By Max Lawson

Bullshit jobs

When I was out walking my dog Marx earlier in the week, I got talking to another dog walker.  I recognized her as she is always out with her dog, but generally talking quite loudly on her phone so we had not spoken before.  I asked her what she does for a living, and she said she helps recruit creatives for big advertising campaigns for the major brands; people like artists, film makers, copy writers. She said she was stressed, as July is her busiest moment of the year, because they are in the middle of producing the Christmas advertising campaigns for the big brands.  This is a huge deal she said, and highly sensitive and secret.  All her creatives are required to sign powerful non-disclosure agreements (NDAs) which prevent them from even revealing who they have worked for on pain of legal action.  Everything she said is under a veil of tremendous secrecy as millions of pounds are spent on these campaigns. 

(Watch what was generally thought to be the best Christmas advert last year from one of our leading UK supermarkets, John Lewis- to be fair it is pretty brilliant, and I shed a tear, then got cross for being manipulated.)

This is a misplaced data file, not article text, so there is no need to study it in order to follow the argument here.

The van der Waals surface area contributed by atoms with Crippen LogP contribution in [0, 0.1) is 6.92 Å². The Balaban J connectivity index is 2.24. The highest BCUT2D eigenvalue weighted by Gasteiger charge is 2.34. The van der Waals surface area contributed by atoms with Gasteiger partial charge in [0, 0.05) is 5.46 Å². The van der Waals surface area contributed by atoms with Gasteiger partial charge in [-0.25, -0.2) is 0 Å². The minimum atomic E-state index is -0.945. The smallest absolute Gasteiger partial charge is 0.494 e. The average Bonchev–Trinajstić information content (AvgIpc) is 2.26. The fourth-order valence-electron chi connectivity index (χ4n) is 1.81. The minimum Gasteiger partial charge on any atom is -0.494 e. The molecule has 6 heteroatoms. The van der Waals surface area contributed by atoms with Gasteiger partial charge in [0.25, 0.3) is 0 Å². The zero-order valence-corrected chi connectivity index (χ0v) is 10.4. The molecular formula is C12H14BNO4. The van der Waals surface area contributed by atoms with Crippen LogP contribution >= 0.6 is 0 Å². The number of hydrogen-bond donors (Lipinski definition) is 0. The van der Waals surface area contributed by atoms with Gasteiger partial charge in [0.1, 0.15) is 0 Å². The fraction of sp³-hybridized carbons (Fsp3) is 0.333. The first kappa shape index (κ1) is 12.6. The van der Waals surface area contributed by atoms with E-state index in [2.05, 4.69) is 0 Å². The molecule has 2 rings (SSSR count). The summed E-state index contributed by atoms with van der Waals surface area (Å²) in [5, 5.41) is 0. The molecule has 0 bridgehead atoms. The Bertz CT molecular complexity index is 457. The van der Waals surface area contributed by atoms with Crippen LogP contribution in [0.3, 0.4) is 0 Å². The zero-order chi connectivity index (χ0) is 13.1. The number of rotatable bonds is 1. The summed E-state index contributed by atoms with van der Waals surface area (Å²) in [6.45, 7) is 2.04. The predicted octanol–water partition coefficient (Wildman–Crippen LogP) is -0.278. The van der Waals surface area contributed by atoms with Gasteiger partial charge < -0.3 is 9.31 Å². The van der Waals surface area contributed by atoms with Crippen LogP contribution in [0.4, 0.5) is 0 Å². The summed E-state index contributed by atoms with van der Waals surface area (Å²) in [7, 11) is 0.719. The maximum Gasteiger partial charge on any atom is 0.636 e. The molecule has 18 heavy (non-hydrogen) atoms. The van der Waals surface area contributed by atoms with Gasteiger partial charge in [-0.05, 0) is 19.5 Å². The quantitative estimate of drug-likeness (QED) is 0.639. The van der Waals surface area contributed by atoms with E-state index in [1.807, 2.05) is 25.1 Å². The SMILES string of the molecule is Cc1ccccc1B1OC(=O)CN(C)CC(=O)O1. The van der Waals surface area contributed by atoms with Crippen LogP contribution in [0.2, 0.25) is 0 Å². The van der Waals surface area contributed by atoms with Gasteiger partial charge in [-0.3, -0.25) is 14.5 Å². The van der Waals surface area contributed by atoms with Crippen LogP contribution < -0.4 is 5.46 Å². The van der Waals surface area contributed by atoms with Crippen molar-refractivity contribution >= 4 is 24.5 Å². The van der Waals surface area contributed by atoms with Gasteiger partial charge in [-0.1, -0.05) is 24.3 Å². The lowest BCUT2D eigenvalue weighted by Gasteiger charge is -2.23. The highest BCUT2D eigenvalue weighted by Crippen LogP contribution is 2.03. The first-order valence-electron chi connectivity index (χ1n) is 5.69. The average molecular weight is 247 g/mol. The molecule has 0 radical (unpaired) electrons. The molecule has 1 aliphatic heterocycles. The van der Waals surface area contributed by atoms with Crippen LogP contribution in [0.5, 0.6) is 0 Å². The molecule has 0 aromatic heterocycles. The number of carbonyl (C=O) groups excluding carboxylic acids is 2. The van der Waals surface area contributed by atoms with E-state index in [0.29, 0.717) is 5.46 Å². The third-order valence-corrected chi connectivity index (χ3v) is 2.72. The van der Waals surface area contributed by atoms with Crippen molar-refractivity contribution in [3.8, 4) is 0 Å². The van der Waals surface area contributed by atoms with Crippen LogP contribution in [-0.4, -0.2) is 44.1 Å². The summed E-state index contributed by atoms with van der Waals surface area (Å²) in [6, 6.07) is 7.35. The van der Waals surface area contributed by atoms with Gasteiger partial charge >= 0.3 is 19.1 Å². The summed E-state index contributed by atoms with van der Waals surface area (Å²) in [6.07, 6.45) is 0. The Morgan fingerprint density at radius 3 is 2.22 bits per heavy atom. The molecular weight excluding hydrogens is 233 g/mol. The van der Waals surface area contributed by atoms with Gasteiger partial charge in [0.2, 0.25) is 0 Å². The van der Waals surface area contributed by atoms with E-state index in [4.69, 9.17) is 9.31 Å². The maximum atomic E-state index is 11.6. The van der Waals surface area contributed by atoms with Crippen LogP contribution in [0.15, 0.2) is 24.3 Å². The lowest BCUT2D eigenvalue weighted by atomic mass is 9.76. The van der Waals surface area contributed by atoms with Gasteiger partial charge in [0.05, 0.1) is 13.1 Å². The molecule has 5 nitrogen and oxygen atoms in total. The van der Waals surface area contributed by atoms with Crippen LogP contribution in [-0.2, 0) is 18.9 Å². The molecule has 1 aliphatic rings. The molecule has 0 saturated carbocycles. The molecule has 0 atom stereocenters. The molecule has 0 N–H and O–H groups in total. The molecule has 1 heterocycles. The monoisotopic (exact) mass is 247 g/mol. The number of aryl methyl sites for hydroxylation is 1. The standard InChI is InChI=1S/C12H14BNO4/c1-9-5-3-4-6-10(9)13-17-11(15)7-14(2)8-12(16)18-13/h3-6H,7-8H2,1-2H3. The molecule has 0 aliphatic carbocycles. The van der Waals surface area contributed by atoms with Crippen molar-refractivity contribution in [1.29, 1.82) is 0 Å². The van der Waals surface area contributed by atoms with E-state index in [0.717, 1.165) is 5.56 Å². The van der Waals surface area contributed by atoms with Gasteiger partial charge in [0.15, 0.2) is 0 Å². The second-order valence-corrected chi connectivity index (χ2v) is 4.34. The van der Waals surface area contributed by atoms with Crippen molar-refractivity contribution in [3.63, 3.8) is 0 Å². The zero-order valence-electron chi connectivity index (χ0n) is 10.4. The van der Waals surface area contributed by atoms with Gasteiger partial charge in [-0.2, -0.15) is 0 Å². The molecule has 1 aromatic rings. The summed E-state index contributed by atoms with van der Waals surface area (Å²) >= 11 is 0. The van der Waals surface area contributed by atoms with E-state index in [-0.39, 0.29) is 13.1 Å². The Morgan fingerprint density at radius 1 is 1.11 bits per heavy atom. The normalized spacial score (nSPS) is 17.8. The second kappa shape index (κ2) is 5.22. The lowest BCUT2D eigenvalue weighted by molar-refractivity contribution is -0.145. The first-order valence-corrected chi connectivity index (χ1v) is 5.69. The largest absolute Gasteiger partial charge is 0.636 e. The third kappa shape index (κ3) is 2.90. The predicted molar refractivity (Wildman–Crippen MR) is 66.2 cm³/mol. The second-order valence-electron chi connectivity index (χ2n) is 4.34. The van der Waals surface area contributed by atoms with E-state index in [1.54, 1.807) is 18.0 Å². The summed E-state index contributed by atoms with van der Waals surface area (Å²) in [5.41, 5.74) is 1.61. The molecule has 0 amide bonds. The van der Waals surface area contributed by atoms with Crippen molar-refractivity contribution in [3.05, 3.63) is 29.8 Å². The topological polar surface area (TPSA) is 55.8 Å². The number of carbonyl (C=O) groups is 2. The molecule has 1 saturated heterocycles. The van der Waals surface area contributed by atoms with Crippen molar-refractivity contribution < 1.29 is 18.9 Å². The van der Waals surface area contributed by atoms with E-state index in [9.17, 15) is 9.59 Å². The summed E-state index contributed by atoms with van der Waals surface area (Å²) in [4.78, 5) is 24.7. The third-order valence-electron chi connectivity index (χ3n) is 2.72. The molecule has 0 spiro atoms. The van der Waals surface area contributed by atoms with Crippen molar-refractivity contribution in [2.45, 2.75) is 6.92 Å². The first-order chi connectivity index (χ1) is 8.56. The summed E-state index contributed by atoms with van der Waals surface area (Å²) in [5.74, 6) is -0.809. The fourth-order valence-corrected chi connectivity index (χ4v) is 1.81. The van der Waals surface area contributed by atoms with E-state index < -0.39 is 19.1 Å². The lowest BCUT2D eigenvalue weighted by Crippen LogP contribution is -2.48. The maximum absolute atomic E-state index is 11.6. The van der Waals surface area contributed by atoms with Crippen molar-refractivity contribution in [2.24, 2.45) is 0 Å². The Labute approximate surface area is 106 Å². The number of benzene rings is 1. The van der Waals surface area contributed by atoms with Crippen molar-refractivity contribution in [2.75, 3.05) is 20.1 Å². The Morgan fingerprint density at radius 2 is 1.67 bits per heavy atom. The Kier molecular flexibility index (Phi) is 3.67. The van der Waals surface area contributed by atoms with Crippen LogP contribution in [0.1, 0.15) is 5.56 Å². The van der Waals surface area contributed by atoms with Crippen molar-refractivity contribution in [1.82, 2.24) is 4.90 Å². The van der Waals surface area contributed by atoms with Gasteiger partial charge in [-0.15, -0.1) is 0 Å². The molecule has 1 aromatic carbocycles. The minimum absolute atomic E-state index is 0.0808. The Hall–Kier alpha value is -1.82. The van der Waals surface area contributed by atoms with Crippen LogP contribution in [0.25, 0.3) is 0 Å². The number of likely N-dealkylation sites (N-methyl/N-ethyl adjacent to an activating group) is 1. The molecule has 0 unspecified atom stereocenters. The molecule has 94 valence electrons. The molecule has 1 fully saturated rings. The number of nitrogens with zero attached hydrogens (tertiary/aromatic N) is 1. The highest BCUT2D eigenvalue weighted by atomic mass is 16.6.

I have often thought and written about the incredible waste of talent that a deeply unequal society like ours in the UK represents – but from the perspective of the talented people from the working classes not having a hope of getting some of the top jobs in UK society; a society where even half our rock bands went to expensive private schools, along with 70% of our judges.

It struck me though that what this new dog walking friend of mine was talking about was another huge waste of talent.  These amazing creative artists, communicators, project managers, lawyers, all engaged in no doubt highly stressful and demanding jobs, sweating their way through the European summer, all with the aim of producing the best advertising campaign at Christmas.

The late David Graeber, who was an incredible original thinker, some years ago coined the term ‘Bullshit Jobs’.  He wrote a piece about the proposal that many high profile, professional jobs are in fact largely pointless, or as he calls them, ‘Bullshit Jobs’.  His piece was hugely read, and he set up a whistle blowing email account for those around the world to contact him who felt their job fitted this category.  Here is one quote from an Australian lawyer from the book:

‘Wow! Nail on the head! I am a corporate lawyer (tax litigator to be specific). I contribute nothing to this world and am utterly miserable all of the time. ‘

I have always thought our economic system is unfair, but I think it is also deeply and profoundly inefficient and wasteful too.  What better example than wasted talent of potential astrophysicists hoeing fields in Uganda or serving burgers in Utah, and then at the same time the talent of some of our most brilliant, creative people engaged in selling us ever more stuff.